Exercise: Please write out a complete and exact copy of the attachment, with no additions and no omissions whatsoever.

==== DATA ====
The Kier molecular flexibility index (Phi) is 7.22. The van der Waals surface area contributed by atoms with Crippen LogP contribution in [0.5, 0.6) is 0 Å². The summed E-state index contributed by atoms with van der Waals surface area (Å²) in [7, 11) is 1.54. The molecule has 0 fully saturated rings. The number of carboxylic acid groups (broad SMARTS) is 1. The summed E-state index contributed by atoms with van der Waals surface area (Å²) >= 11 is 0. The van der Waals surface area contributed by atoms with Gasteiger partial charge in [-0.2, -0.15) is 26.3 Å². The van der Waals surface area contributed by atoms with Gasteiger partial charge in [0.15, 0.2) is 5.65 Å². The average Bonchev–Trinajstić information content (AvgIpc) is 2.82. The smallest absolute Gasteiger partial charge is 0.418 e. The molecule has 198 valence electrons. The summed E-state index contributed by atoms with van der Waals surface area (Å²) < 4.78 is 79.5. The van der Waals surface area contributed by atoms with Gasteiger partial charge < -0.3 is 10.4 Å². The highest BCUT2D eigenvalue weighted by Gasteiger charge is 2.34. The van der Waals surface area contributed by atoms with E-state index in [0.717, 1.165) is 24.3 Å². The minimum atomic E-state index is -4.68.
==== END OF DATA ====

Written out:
The Kier molecular flexibility index (Phi) is 7.22. The van der Waals surface area contributed by atoms with Crippen LogP contribution in [0.5, 0.6) is 0 Å². The summed E-state index contributed by atoms with van der Waals surface area (Å²) in [7, 11) is 1.54. The molecule has 0 fully saturated rings. The number of carboxylic acid groups (broad SMARTS) is 1. The summed E-state index contributed by atoms with van der Waals surface area (Å²) >= 11 is 0. The van der Waals surface area contributed by atoms with Gasteiger partial charge in [-0.2, -0.15) is 26.3 Å². The van der Waals surface area contributed by atoms with Gasteiger partial charge in [0.15, 0.2) is 5.65 Å². The average Bonchev–Trinajstić information content (AvgIpc) is 2.82. The smallest absolute Gasteiger partial charge is 0.418 e. The molecule has 198 valence electrons. The summed E-state index contributed by atoms with van der Waals surface area (Å²) < 4.78 is 79.5. The van der Waals surface area contributed by atoms with Gasteiger partial charge < -0.3 is 10.4 Å². The highest BCUT2D eigenvalue weighted by Gasteiger charge is 2.34. The van der Waals surface area contributed by atoms with E-state index in [0.717, 1.165) is 24.3 Å². The minimum atomic E-state index is -4.68.